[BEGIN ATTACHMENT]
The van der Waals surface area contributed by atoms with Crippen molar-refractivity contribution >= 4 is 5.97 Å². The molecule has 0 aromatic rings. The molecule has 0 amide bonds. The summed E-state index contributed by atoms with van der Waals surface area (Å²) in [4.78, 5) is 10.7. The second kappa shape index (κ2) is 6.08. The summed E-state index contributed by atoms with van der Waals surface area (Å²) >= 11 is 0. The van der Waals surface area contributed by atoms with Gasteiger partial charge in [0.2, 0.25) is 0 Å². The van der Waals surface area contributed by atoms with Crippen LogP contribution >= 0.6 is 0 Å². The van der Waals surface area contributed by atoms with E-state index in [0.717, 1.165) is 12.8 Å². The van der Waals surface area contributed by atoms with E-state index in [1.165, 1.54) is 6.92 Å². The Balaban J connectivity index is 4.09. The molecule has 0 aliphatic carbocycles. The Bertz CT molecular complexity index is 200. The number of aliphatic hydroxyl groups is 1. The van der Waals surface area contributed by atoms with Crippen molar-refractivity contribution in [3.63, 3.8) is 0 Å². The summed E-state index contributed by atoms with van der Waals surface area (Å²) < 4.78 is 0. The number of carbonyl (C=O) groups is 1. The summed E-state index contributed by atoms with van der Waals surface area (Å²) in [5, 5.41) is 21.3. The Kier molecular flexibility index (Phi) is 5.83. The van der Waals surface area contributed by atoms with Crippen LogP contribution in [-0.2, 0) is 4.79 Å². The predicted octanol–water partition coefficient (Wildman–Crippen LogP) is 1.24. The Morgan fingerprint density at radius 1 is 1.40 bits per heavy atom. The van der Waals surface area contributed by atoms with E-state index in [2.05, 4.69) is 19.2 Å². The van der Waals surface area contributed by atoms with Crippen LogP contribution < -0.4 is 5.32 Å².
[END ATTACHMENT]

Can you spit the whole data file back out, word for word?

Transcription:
The van der Waals surface area contributed by atoms with Crippen molar-refractivity contribution >= 4 is 5.97 Å². The molecule has 0 aromatic rings. The molecule has 0 amide bonds. The summed E-state index contributed by atoms with van der Waals surface area (Å²) in [4.78, 5) is 10.7. The second kappa shape index (κ2) is 6.08. The summed E-state index contributed by atoms with van der Waals surface area (Å²) >= 11 is 0. The van der Waals surface area contributed by atoms with Gasteiger partial charge in [0.2, 0.25) is 0 Å². The van der Waals surface area contributed by atoms with Crippen LogP contribution >= 0.6 is 0 Å². The van der Waals surface area contributed by atoms with E-state index in [0.717, 1.165) is 12.8 Å². The van der Waals surface area contributed by atoms with E-state index in [1.165, 1.54) is 6.92 Å². The Balaban J connectivity index is 4.09. The molecule has 0 aliphatic carbocycles. The Bertz CT molecular complexity index is 200. The number of aliphatic hydroxyl groups is 1. The van der Waals surface area contributed by atoms with Crippen molar-refractivity contribution in [3.63, 3.8) is 0 Å². The summed E-state index contributed by atoms with van der Waals surface area (Å²) < 4.78 is 0. The number of carbonyl (C=O) groups is 1. The summed E-state index contributed by atoms with van der Waals surface area (Å²) in [5, 5.41) is 21.3. The Kier molecular flexibility index (Phi) is 5.83. The van der Waals surface area contributed by atoms with Crippen LogP contribution in [-0.2, 0) is 4.79 Å². The predicted octanol–water partition coefficient (Wildman–Crippen LogP) is 1.24. The Morgan fingerprint density at radius 1 is 1.40 bits per heavy atom. The van der Waals surface area contributed by atoms with E-state index in [2.05, 4.69) is 19.2 Å². The van der Waals surface area contributed by atoms with Crippen LogP contribution < -0.4 is 5.32 Å².